NetWellness is a global, community service providing quality, unbiased health information from our partner university faculty. NetWellness is commercial-free and does not accept advertising.
Sunday, April 19, 2015
I have dificulty in breastfeeding my baby due to crack nipple- what shall I do?
Cracked nipples are a common problem in the first week after birth but should get better after that. You didn`t say how old your baby was. If your nipples have been sore and cracked for longer than 7-10 days, if there is a great deal of reddness or if there is any drainage you should contact a lactation consultant or your doctor for assistance as you may need an antibiotic ointment. I will give you some suggestions on things you can try to make breastfeeding more comfortable. First, sore nipples are frequently caused by the baby not latching on to the nipple correctly. Make sure that your baby`s mouth is open wide before latching on and hold the baby high on your chest with his/her entire body facing you. This will help to keep the baby from just latching onto and pinching the end of your nipple and help to keep him from sliding down. The baby`s tongue should be over the lower gum and not behind it so that he doesn`t put excessive pressure on your nipple. Also try different nursing positions, for instance side lying or football hold, so the baby`s mouth will be positioned differently on your nipple. If you are unfamiliar with these positions a lactation consultant can help you. Additionally, try to avoid using soap or antiseptic solutions to clean your nipples as they get rid of your natural oils that help promote healing. Purified lanolin or warm water are good to use as they help with healing. Try to air-dry your nipples after cleaning by leaving your bra flaps down. All cotton bras are also good as they promote better air circulation that will help keep your nipples dry. Two other suggestions are to do some breast massage before feeding the baby as this will promote milk let-down and the baby will not need to use more pressure and to put some ice in a plastic bag, cover it with a wash cloth and put against your nipples to relieve discomfort. If these suggestions don`t seem to help I`d suggest you see a lactation consultant for further help. She will be able to assess you and will perhaps suggest the use of nipple shields until your nipples heal. Congratulations on the birth of your baby and on choosing to breastfeeding. While sore nipples can occur the problem is manageable and you should be able to continue breastfeeding as long as you wish.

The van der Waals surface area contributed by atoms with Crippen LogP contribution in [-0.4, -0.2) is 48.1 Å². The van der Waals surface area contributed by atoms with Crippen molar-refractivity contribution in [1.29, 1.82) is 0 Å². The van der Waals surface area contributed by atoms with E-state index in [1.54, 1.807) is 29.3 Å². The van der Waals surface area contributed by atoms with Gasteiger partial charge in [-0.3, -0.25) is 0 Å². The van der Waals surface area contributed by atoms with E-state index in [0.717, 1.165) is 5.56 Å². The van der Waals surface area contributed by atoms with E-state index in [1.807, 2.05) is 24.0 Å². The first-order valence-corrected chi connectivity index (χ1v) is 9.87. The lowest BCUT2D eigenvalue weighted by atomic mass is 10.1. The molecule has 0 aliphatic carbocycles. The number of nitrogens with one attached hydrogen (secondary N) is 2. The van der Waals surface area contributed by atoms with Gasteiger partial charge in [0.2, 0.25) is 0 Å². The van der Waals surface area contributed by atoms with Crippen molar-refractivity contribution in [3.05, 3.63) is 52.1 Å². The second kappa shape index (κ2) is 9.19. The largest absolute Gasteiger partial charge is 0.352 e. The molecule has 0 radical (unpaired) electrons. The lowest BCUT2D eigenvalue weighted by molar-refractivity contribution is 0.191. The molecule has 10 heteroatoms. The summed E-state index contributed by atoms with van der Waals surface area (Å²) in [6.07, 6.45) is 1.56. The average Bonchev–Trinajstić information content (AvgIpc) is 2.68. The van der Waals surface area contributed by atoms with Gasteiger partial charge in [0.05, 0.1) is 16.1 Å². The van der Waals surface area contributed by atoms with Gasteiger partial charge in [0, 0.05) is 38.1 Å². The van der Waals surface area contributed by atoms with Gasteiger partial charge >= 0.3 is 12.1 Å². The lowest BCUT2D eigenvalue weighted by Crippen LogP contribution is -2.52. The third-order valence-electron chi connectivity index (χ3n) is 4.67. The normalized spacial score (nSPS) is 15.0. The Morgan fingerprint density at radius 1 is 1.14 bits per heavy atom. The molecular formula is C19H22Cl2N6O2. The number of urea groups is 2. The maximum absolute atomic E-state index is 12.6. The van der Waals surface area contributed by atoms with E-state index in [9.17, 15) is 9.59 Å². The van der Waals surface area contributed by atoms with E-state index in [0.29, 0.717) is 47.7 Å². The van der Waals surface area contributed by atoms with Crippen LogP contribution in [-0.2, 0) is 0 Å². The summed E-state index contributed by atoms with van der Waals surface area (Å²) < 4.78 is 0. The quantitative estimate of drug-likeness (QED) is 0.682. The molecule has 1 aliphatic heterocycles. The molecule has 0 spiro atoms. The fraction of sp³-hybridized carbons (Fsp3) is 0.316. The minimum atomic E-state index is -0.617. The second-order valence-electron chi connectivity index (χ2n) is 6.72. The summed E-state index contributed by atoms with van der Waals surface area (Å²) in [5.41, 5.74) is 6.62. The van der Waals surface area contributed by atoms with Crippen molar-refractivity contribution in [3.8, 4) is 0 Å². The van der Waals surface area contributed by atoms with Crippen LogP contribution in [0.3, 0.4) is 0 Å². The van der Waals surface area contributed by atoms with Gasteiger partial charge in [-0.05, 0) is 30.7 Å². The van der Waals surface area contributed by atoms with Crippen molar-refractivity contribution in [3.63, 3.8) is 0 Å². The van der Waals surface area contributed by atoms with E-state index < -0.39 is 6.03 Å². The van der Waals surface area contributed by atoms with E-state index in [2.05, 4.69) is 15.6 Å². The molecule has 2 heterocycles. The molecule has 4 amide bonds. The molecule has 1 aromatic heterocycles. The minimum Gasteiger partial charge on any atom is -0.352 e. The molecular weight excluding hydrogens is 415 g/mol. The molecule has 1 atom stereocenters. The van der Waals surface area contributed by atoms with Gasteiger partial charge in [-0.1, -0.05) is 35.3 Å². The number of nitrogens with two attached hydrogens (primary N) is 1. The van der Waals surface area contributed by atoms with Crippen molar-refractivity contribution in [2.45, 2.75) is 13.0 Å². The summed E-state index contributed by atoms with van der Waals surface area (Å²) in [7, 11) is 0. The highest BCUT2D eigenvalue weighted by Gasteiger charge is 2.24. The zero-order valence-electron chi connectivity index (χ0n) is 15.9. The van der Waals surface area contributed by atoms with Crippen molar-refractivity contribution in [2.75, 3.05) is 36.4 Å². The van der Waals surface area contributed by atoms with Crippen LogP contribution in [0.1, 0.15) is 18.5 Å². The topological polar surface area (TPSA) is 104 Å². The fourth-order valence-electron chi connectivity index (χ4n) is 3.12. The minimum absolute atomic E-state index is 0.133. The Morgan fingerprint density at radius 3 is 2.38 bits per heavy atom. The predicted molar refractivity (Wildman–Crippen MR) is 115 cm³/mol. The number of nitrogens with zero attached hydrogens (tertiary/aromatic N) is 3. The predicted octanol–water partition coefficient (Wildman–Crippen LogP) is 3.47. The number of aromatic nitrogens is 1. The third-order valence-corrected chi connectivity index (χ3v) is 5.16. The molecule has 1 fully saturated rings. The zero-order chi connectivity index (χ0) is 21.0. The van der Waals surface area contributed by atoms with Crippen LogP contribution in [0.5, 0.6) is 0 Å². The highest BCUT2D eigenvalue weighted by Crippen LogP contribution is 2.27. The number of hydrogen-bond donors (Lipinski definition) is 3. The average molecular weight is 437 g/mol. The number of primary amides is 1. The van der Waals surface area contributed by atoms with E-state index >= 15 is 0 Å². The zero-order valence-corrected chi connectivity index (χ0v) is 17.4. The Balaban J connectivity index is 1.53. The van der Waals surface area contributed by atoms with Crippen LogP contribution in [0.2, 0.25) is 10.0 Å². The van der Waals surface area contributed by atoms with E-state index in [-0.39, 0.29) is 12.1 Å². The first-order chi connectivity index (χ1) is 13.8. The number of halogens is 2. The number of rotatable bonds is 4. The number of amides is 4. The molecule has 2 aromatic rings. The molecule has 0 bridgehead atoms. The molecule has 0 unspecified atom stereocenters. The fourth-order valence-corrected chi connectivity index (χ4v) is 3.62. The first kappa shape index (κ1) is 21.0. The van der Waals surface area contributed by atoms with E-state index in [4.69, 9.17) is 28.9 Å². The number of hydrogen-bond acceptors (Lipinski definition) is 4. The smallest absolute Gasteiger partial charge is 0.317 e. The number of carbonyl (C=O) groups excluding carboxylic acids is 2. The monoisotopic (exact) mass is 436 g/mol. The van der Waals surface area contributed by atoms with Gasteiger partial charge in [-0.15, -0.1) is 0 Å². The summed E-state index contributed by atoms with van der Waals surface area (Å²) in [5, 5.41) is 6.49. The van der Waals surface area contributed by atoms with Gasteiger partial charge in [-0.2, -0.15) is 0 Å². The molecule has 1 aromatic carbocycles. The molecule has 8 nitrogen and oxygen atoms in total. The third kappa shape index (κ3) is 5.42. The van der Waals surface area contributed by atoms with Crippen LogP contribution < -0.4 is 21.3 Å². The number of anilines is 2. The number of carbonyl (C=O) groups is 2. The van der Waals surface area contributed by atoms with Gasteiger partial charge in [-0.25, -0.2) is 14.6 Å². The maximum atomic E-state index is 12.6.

Donna Dowling, PhD,RN
Associate Professor of Nursing
Frances Payne Bolton School of Nursing
Case Western Reserve University